Outlook: Wall Street marriage that smacks of `me too'

On US Banking Mergers, Privatising The Tube And The Energis Flotation
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The Independent Online
Another day, another mega-corporate merger, this time between two of Wall Street's "bulge bracket" investment banks. Were there special factors driving Smith Barney and Salomon Brothers together or is this our old friend globalisation at work again?

Mercifully, the statement announcing the marriage mentions the dreaded word only once (a remarkable achievement when set against the extraordinary outpouring of global gobbledegook visited upon us by Coopers & Lybrand and Price Waterhouse last week) but there is no mistaking the general tone of what Sandy Weill, the charismatic chairman of Travelers Group, is saying here.

Yes, it is all about the perceived need to get bigger and bigger to meet the challenges of a progressively integrating world economy.

This is a very similar merger to that announced earlier this year between Morgan Stanley and Dean Witter, and there is undoubtedly an element of me-too-ism in what Travelers is doing here. Again a wholesale investment bank with a substantial presence in international capital markets is being brought together with one of the US's largest retail stock brokers. Smith Barney has an outlet in every town of substance the length and breadth of the land. As with the Morgan Stanley deal, it is not immediately apparent why a merger of two such different strands of the investment banking world should either work or yield much in the way of benefit to anyone.

While it is true that there is some potential for cost- cutting, again the lack of fundamental overlap between the two businesses may make this quite limited. There will be extensive layoffs among bond traders and analysts, but that is where the process largely stops. Size in itself will also yield some benefit in the way of cheaper capital. Furthermore, Salomon gets a ready made and captive distribution network for its capital- raising escapades. There is also something to be said for the argument that size for the sake of it gives competitive edge by allowing executives to take risks that would be unthinkable for smaller organisations. Big companies can gobble up business opportunities in a way that smaller ones cannot.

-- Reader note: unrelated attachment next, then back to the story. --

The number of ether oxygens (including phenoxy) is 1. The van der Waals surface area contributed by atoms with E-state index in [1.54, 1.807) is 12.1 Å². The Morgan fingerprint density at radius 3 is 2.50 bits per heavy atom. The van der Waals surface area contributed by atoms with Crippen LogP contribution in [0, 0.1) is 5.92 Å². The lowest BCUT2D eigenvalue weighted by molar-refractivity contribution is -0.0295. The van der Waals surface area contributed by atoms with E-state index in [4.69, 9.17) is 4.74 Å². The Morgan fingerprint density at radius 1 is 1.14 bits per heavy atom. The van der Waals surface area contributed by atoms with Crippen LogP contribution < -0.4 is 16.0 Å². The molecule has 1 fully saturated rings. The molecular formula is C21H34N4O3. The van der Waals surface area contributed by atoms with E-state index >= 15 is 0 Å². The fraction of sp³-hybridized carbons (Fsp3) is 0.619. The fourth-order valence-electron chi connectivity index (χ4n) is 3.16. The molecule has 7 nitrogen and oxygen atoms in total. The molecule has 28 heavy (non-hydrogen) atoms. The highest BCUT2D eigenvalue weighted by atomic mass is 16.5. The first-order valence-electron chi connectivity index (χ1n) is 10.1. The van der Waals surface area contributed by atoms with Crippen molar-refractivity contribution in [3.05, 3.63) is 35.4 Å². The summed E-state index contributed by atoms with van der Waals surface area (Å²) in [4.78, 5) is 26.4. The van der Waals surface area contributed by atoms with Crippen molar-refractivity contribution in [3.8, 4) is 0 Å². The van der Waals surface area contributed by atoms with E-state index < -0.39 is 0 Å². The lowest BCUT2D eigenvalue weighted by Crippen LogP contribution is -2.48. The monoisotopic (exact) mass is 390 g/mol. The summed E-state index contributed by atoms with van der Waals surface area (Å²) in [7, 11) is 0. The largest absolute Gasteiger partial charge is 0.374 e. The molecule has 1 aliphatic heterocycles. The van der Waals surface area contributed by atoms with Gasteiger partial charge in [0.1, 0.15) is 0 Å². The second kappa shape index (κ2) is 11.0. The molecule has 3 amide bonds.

If for no other reason than this, others in the industry, including our own dwindling band of independent integrated investment banks here in Britain, will feel themselves duty bound to respond.

But where does it all end? There's one person that always fails to get a mention in all this global corporate empire building - the poor old customer. As often as not, these mergers are more about crunching and exploiting the customer than serving him.

Deryck Maughan, chief executive of Salomon, is a sensible chap on the whole, as you would expect from a former Treasury man. He's also achieved astonishing success in restoring the Salomon name after the "rotten to the core", Bonfire of the Vanities frolics of the 1980s.

But is not this race for the "truly global corporation" its own form of vanity? Whether it will all end in a bonfire is anyone's guess but there is at least a reasonable possibility of it.

Is Blair going down the Tube?

Is Tony Blair about to ditch another old Labour shibboleth and privatise the Tube? Before the election he was, of course opposed to the sale of London Underground. Things have a remarkable habit of looking different in office, however, particularly when the Chancellor is busy buttoning the hairshirt even tighter and the funding applications begin to roll in.